If $x_0$ and $x_1$ are positive numbers and $s_n = \frac12(x_n + x_{n-1})$, prove that the sequence converges.

If $x_0$ and $x_1$ are positive numbers and $s_n = \frac12(x_n + x_{n-1})$, prove that the sequence converges.
(Hint : use the "Nested closed intervals Theorem")

I know what the nested closed interval theorem is and how to prove it, but I have no idea how to prove that the sequence converges. I am also having trouble interpreting the sequence, for example if $n=1$ do you get $\frac12(1+0)$?
Can I prove this buy figuring out if it is an increasing or decreasing sequence and then find an upper or lower bound?

• What sequence? The notation in your post would appear to indicate there's a sequence called $x_n$ and another sequence called $s_n$. You haven't given enough information to specify either one, and you haven't said which one you want to show converges. Try copying the problem much more carefully... – David C. Ullrich Nov 7 '15 at 18:31
• i was confused too because that is exactly how it is written on paper – idknuttin Nov 7 '15 at 18:42
• For what it's worth, $0$ is not a positive number. – Arnaud Mortier Jun 6 '18 at 21:49

3 Answers

Probably you mean ${\displaystyle x_{n+1} = {x_n + x_{n-1} \over 2}}$. If that's the case, the idea is that the interval $I_n = [x_n,x_{n+1}]$ (or $[x_{n+1},x_n]$ if $x_n > x_{n+1}$) is a subinterval of $I_{n-1}$ of half the length of $I_{n-1}$.

More generally, if $x_{n+1} =ax_n+(1-a)x_{n-1}$, where $0 < a < 1$, then $x_n$ converges.

This problem has $a = \frac12$.

Proof:

If $x_{n+1} =ax_n+(1-a)x_{n-1}$, where $0 < a < 1$, then

$\begin{array}\\ x_{n+1}-x_n &=(a-1)x_n+(1-a)x_{n-1}\\ &=(a-1)(x_n-x_{n-1})\\ \text{by induction}\\ x_{n+k}-x_{n+k-1} &=(a-1)^k(x_n-x_{n-1})\\ \text{so that, setting }n=1,\\ x_{k+1}-x_{k} &=(a-1)^k(x_1-x_{0})\\ \end{array}$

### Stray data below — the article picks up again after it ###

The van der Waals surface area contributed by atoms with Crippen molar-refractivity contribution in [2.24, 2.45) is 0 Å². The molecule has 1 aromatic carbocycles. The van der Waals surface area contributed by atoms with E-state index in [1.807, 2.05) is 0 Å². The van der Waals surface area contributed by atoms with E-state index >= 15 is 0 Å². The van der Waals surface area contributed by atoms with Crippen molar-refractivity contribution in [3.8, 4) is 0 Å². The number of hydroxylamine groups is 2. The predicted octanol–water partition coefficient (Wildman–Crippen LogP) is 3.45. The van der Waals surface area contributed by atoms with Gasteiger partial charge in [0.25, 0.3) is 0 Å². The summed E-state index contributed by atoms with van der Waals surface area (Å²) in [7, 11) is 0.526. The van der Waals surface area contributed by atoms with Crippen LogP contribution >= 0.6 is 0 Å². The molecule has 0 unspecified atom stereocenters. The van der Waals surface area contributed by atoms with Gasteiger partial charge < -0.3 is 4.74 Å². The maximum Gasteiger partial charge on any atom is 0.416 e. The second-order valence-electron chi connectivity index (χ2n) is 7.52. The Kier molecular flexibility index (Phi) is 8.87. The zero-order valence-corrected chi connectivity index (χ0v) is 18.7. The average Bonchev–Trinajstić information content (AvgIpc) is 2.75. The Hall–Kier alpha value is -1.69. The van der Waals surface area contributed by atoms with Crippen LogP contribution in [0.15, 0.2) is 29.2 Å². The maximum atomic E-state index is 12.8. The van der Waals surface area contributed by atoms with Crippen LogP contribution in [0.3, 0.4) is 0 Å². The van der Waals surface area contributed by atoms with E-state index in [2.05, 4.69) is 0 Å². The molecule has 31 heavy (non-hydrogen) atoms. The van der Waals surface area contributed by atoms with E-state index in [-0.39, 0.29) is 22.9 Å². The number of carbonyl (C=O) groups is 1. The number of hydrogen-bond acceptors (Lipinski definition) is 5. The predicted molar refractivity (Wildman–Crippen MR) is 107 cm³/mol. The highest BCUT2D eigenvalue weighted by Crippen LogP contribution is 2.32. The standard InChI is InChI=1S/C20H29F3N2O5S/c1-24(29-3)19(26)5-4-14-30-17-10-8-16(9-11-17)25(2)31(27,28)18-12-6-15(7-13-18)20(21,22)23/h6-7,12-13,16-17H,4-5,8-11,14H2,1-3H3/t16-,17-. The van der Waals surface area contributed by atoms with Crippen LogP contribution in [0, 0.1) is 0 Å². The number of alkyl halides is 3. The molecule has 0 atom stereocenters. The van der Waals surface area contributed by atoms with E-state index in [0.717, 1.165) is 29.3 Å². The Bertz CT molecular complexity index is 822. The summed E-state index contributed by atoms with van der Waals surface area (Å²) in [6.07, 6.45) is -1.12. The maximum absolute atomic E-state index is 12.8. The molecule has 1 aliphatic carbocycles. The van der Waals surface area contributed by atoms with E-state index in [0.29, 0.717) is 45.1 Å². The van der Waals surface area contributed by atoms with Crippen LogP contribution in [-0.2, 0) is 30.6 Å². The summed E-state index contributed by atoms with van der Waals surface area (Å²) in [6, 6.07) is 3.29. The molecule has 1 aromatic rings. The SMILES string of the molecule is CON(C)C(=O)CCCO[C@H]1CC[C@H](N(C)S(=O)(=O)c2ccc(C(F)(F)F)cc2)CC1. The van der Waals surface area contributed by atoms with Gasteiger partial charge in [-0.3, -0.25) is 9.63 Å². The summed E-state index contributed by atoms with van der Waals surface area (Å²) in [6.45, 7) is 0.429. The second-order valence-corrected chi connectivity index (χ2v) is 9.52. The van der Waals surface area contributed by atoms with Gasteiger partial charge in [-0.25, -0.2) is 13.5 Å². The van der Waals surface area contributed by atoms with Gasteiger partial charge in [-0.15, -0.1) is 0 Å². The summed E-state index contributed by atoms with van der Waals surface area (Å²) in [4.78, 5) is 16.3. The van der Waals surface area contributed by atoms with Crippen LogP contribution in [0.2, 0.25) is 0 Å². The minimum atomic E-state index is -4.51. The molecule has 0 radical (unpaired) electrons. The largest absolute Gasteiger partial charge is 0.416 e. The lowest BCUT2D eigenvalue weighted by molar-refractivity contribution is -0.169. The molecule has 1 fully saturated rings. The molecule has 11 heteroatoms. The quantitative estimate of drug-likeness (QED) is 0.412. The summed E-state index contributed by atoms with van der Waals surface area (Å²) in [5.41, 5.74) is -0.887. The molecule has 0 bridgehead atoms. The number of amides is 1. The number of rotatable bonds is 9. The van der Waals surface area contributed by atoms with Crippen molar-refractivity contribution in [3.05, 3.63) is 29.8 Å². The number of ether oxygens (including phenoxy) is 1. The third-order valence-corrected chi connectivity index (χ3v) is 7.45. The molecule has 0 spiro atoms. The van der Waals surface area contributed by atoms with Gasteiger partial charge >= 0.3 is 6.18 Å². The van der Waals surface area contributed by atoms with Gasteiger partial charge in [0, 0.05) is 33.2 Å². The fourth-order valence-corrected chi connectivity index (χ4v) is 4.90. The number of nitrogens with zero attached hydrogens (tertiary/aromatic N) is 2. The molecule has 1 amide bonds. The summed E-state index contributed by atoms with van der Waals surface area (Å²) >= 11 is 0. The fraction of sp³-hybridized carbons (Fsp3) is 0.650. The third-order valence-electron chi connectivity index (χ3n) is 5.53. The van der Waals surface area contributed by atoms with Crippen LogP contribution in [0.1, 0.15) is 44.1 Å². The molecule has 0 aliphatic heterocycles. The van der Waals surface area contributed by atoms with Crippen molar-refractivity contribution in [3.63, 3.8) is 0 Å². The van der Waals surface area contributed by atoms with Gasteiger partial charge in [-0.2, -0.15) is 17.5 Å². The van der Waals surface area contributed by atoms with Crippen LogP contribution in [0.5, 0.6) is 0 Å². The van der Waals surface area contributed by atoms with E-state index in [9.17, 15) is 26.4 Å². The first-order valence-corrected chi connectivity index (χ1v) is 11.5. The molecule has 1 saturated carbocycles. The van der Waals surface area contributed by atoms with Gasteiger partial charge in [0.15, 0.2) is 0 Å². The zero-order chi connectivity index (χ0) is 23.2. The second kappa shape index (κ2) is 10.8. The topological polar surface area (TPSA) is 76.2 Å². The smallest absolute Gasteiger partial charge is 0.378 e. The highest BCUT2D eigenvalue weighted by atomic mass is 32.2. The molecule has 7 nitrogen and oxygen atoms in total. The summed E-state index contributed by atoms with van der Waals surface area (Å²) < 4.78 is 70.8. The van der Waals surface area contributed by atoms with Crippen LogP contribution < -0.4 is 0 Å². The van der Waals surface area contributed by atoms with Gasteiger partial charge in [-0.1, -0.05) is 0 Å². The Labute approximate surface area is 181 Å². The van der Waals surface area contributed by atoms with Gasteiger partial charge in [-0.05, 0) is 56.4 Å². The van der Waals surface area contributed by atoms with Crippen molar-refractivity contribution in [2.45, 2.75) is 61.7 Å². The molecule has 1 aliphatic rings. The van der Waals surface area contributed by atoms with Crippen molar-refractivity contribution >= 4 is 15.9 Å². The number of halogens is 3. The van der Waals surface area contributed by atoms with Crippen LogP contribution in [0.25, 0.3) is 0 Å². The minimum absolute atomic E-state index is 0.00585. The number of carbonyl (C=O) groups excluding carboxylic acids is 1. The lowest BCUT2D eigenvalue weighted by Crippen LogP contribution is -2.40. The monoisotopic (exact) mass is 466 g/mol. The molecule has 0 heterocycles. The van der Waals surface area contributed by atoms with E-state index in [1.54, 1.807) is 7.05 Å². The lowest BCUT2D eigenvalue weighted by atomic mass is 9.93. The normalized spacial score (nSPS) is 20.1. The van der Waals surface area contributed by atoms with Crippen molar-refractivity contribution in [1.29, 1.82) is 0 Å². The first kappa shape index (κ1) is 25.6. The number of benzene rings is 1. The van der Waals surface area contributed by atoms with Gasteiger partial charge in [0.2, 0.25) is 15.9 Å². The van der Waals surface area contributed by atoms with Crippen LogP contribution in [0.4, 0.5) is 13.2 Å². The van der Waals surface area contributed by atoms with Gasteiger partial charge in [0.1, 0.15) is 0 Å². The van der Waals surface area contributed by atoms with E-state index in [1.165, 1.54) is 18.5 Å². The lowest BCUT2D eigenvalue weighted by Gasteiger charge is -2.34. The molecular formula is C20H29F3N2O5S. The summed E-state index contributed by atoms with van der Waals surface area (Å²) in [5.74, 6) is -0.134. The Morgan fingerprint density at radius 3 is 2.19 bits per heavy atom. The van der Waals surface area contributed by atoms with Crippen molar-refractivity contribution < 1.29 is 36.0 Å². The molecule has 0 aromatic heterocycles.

Since $-1 < a-1 < 0$, $x_n$ converges.

Also, summing $x_{k+1}-x_{k} =(a-1)^k(x_1-x_{0})$ from $0$ to $n-1$,

$\begin{array}\\ x_n-x_0 &=\sum_{k=0}^{n-1} (x_{k+1}-x_{k})\\ &=\sum_{k=0}^{n-1} ((a-1)^k(x_1-x_{0}))\\ &=(x_1-x_{0})\sum_{k=0}^{n-1} (a-1)^k\\ &=(x_1-x_{0})\frac{1-(a-1)^n}{1-(a-1)} \\ &=\frac{(x_1-x_{0})(1-(a-1)^n)}{2-a} \\ &=\frac{x_1-x_{0}}{2-a} -\frac{(x_1-x_{0})(a-1)^n)}{2-a} \\ \text{so that}\\ x_n &=x_0+\frac{x_1-x_{0}}{2-a} -\frac{(x_1-x_{0})(a-1)^n)}{2-a} \\ &=\frac{x_0(2-a)+x_1-x_{0}}{2-a} -\frac{(x_1-x_{0})(a-1)^n)}{2-a} \\ &=\frac{x_0(1-a)+x_1}{2-a} -\frac{(x_1-x_{0})(a-1)^n)}{2-a} \\ \text{so that}\\ \lim_{n \to \infty} x_n &=\frac{x_0(1-a)+x_1}{2-a} \\ \end{array}$

Although @martycohen's answer is quite complete, I'd like to share another method of solving the problem in this particular case. Working in base $2$ helps in figuring out the limit, for here is what the sequence $\{ x_n \}$ looks like in base $2$: \begin{align} x_0 &= 0\\ x_1 &= 1\\ x_2 &= 0.1\\ x_3 &= 0.11\\ x_4 &= 0.101\\ x_5 &= 0.1011\\ x_6 &= 0.10101\\ x_7 &= 0.101011\\ x_8 &= 0.1010101\\ x_9 &= 0.10101011\\ x_{10}&= 0.101010101\\ &\ \, \vdots \end{align} The pattern should be obvious, and the limit is exactly what you'd expect it to be: $$\lim_{n \to \infty} x_n = 0.\overline{10} = 0.10101010\dots.$$ Thus, the limit equals $$\sum_{i=1}^\infty \frac{1}{2^{2k-1}} = \frac{1/2}{1-(1/4)} = \frac{2}{3}.$$